Because they often reverse letters and words does not mean that they see the world backwards. Many dyslexics see the world as a whole rather than in detail.

They have a grand ability to see what is “out of place.” Carol Grieder, a molecular biologist with dyslexia, won the Nobel Prize in medicine in 2009 because as she looked at DNA molecules through a microscope, she saw something that should not be there. She discovered a new and extremely important enzyme that is today the subject of cancer and aging research. In this case, her dyslexia was a wonderful “gift” to the world. (lifehack.org).

4. They need “ear reading”.

This is the term that is sometimes used for audio books. There are benefits for audio books. One of those benefits is the fact that a child can enjoy all the pleasures of the story world as well as text books that will enable them to keep up with school work.


5. They can be disorganized.

The fact that they have problems with attention to detail can cause disorganization, impacting both school and home life. You might find that the only way to get a nice clean bedroom is to 'walk' them through step by step of the process for putting things in the proper place and cleaning their room. In older children it may be a challenge to get topic work finished on time and they might need help with time management.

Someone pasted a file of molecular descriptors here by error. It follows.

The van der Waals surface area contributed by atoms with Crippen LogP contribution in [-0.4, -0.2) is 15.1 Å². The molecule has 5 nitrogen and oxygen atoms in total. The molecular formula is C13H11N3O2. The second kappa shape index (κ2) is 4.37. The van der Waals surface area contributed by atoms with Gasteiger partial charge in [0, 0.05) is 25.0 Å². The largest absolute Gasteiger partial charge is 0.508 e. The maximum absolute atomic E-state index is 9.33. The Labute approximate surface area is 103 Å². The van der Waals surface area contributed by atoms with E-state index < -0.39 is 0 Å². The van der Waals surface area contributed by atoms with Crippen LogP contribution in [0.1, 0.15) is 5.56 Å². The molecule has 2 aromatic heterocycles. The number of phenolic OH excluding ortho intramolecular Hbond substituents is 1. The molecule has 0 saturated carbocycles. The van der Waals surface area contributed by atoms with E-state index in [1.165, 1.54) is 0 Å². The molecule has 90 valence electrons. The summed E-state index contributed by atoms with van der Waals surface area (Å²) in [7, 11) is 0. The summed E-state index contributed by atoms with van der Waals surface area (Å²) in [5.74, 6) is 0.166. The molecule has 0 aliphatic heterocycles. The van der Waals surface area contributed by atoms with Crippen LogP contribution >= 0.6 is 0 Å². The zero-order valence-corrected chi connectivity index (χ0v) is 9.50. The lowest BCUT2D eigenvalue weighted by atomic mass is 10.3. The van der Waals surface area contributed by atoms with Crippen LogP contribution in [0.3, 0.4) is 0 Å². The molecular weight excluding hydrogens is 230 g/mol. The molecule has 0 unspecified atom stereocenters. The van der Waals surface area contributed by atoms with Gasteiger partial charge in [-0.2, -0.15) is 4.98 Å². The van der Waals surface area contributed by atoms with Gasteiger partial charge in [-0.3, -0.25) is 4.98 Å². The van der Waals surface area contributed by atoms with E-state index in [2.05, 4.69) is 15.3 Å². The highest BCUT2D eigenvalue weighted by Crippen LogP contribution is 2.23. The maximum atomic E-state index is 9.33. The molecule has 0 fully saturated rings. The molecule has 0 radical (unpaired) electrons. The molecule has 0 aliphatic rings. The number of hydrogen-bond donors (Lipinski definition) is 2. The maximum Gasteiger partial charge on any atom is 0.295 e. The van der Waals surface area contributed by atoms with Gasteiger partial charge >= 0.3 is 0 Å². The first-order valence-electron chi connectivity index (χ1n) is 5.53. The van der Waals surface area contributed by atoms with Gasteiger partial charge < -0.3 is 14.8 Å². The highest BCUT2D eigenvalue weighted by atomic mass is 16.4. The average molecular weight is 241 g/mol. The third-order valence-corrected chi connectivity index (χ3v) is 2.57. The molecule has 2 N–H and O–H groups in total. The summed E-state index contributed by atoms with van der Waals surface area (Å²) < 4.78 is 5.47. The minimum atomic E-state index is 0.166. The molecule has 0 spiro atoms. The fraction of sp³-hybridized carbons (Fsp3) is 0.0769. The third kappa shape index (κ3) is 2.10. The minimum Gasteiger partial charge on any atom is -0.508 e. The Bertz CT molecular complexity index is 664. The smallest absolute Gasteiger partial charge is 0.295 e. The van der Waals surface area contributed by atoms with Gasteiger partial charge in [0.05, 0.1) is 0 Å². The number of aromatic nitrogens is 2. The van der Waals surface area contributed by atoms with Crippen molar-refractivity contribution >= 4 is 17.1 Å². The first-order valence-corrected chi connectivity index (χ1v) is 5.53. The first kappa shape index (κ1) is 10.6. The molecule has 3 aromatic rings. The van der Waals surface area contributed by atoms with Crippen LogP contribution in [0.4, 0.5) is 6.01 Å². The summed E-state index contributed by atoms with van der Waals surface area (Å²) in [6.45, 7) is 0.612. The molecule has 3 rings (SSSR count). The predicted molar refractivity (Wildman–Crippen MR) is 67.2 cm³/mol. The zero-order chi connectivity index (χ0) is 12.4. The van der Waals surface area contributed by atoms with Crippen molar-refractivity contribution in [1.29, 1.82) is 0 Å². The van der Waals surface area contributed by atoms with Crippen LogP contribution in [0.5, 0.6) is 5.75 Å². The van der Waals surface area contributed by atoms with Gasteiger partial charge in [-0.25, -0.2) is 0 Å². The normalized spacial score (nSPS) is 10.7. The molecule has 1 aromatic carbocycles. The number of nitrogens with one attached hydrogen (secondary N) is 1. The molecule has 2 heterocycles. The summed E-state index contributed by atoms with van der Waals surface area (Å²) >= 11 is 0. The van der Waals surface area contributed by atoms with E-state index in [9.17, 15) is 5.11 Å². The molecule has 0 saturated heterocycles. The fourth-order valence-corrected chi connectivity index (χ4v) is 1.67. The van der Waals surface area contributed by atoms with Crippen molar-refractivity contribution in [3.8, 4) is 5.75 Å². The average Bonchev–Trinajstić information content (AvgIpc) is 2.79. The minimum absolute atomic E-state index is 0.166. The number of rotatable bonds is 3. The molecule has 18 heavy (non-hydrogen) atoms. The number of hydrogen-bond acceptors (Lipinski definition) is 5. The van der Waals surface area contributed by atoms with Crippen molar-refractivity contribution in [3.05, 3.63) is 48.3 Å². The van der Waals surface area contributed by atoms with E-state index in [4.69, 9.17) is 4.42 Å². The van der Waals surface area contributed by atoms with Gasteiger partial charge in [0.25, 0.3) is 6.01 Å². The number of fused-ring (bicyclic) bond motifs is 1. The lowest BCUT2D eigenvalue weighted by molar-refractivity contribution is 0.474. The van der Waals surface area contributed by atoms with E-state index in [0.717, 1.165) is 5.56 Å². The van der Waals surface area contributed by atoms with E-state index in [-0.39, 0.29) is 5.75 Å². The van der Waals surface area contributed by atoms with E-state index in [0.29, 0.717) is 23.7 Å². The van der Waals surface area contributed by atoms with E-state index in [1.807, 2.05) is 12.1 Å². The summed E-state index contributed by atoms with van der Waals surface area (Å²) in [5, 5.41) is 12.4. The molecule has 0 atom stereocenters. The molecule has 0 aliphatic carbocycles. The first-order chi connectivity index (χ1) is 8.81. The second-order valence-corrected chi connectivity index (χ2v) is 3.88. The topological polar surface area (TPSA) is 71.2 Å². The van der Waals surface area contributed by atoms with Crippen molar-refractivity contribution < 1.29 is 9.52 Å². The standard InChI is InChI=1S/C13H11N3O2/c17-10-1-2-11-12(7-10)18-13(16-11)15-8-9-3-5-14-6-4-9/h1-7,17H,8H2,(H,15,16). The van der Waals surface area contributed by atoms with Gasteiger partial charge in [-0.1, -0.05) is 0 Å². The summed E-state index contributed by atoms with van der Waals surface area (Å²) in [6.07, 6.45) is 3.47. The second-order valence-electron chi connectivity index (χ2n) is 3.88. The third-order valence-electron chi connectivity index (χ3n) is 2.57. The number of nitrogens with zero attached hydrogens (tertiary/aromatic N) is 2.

6. They cannot overcome dyslexia by reading more.

A lot of people think (including some teachers) that reading is just about practise. That somehow if a child is forced to read more that the dyslexia will be 'cured'. Forcing a child to read more might lead to frustration, behavioral issues and anger. Yes, they do need to be exposed to books and all the wonderful information in those books, but not forced. Reading to your child or with your child will have much better results.

7. They often feel stupid.

They are very aware that others in their classrooms are reading better, are able to complete their work quickly and seem to understand instructions better. You must work with their strengths and their interest to give them the confidence they need to succeed. Art, music, sports, designing, building, and science are typical areas of strength. Having successes and recognition for those successes is extremely important for adult productivity and happiness.